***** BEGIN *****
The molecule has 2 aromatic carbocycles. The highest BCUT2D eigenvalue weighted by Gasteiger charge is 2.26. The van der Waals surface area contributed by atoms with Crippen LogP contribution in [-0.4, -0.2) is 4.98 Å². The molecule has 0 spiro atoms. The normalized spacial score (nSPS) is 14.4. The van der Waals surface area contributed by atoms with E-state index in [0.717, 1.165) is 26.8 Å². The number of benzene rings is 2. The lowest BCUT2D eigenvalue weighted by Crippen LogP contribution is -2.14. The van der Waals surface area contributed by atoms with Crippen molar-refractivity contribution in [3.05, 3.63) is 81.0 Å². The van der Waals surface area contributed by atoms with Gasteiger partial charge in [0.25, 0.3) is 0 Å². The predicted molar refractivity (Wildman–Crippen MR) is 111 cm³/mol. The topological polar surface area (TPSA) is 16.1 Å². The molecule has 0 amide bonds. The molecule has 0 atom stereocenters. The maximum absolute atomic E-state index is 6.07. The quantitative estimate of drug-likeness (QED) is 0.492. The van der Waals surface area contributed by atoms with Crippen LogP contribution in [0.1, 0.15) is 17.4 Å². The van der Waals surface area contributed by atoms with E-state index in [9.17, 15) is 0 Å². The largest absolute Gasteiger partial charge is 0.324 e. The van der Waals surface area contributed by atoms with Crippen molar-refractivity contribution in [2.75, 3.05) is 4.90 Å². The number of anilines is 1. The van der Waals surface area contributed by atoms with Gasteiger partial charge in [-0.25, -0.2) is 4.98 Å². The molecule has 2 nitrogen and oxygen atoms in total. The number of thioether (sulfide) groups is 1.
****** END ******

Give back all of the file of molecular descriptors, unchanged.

The molecule has 2 aromatic carbocycles. The highest BCUT2D eigenvalue weighted by Gasteiger charge is 2.26. The van der Waals surface area contributed by atoms with Crippen LogP contribution in [-0.4, -0.2) is 4.98 Å². The molecule has 0 spiro atoms. The normalized spacial score (nSPS) is 14.4. The van der Waals surface area contributed by atoms with E-state index in [0.717, 1.165) is 26.8 Å². The number of benzene rings is 2. The lowest BCUT2D eigenvalue weighted by Crippen LogP contribution is -2.14. The van der Waals surface area contributed by atoms with Crippen molar-refractivity contribution in [3.05, 3.63) is 81.0 Å². The van der Waals surface area contributed by atoms with Gasteiger partial charge in [0.25, 0.3) is 0 Å². The predicted molar refractivity (Wildman–Crippen MR) is 111 cm³/mol. The topological polar surface area (TPSA) is 16.1 Å². The molecule has 0 amide bonds. The molecule has 0 atom stereocenters. The maximum absolute atomic E-state index is 6.07. The quantitative estimate of drug-likeness (QED) is 0.492. The van der Waals surface area contributed by atoms with Crippen LogP contribution in [0.1, 0.15) is 17.4 Å². The van der Waals surface area contributed by atoms with E-state index in [9.17, 15) is 0 Å². The largest absolute Gasteiger partial charge is 0.324 e. The van der Waals surface area contributed by atoms with Crippen molar-refractivity contribution in [2.75, 3.05) is 4.90 Å². The number of anilines is 1. The van der Waals surface area contributed by atoms with Gasteiger partial charge in [-0.25, -0.2) is 4.98 Å². The molecule has 2 nitrogen and oxygen atoms in total. The number of thioether (sulfide) groups is 1.